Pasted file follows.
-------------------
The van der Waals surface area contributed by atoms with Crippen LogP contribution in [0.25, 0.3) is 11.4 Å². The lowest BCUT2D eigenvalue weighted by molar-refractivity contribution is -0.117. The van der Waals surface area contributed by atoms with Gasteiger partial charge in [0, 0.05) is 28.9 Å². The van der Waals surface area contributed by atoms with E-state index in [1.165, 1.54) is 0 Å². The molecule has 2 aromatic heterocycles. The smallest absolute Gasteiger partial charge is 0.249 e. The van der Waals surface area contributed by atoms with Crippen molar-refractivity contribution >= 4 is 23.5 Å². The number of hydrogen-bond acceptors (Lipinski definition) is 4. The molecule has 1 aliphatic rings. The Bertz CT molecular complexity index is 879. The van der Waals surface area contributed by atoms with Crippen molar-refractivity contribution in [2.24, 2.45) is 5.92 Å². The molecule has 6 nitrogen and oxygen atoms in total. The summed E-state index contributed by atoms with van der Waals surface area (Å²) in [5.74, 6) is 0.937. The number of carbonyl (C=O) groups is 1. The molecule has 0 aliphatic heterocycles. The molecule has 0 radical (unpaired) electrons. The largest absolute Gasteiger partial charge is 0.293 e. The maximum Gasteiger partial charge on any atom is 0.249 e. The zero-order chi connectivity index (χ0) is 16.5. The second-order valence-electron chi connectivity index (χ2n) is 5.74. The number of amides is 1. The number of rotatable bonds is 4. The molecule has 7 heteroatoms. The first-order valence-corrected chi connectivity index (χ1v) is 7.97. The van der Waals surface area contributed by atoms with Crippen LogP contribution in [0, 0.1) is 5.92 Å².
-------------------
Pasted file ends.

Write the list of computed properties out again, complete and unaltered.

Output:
The van der Waals surface area contributed by atoms with Crippen LogP contribution in [0.25, 0.3) is 11.4 Å². The lowest BCUT2D eigenvalue weighted by molar-refractivity contribution is -0.117. The van der Waals surface area contributed by atoms with Gasteiger partial charge in [0, 0.05) is 28.9 Å². The van der Waals surface area contributed by atoms with E-state index in [1.165, 1.54) is 0 Å². The molecule has 2 aromatic heterocycles. The smallest absolute Gasteiger partial charge is 0.249 e. The van der Waals surface area contributed by atoms with Crippen molar-refractivity contribution >= 4 is 23.5 Å². The number of hydrogen-bond acceptors (Lipinski definition) is 4. The molecule has 1 aliphatic rings. The Bertz CT molecular complexity index is 879. The van der Waals surface area contributed by atoms with Crippen molar-refractivity contribution in [2.24, 2.45) is 5.92 Å². The molecule has 6 nitrogen and oxygen atoms in total. The summed E-state index contributed by atoms with van der Waals surface area (Å²) in [5.74, 6) is 0.937. The number of carbonyl (C=O) groups is 1. The molecule has 0 aliphatic heterocycles. The molecule has 0 radical (unpaired) electrons. The largest absolute Gasteiger partial charge is 0.293 e. The maximum Gasteiger partial charge on any atom is 0.249 e. The zero-order chi connectivity index (χ0) is 16.5. The second-order valence-electron chi connectivity index (χ2n) is 5.74. The number of amides is 1. The number of rotatable bonds is 4. The molecule has 7 heteroatoms. The first-order valence-corrected chi connectivity index (χ1v) is 7.97. The van der Waals surface area contributed by atoms with Crippen LogP contribution in [0, 0.1) is 5.92 Å².